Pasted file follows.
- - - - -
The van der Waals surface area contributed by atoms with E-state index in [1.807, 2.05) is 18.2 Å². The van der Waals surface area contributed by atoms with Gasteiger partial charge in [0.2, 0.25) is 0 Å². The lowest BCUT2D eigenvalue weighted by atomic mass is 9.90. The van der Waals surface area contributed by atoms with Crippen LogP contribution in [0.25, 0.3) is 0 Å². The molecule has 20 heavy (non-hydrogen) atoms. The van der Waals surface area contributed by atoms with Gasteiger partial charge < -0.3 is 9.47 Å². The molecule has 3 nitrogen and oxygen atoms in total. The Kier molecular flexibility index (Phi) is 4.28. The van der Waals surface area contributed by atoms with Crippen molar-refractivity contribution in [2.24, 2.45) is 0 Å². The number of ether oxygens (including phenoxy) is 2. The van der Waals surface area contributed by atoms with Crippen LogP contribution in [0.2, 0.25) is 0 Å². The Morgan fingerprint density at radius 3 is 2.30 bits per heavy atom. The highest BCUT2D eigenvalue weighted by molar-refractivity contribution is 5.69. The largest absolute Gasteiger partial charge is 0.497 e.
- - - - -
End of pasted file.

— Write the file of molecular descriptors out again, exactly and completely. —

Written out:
The van der Waals surface area contributed by atoms with E-state index in [1.807, 2.05) is 18.2 Å². The van der Waals surface area contributed by atoms with Gasteiger partial charge in [0.2, 0.25) is 0 Å². The lowest BCUT2D eigenvalue weighted by atomic mass is 9.90. The van der Waals surface area contributed by atoms with Crippen LogP contribution in [0.25, 0.3) is 0 Å². The molecule has 20 heavy (non-hydrogen) atoms. The van der Waals surface area contributed by atoms with Gasteiger partial charge < -0.3 is 9.47 Å². The molecule has 3 nitrogen and oxygen atoms in total. The Kier molecular flexibility index (Phi) is 4.28. The van der Waals surface area contributed by atoms with Crippen molar-refractivity contribution in [2.24, 2.45) is 0 Å². The number of ether oxygens (including phenoxy) is 2. The van der Waals surface area contributed by atoms with Crippen LogP contribution in [0.2, 0.25) is 0 Å². The Morgan fingerprint density at radius 3 is 2.30 bits per heavy atom. The highest BCUT2D eigenvalue weighted by molar-refractivity contribution is 5.69. The largest absolute Gasteiger partial charge is 0.497 e.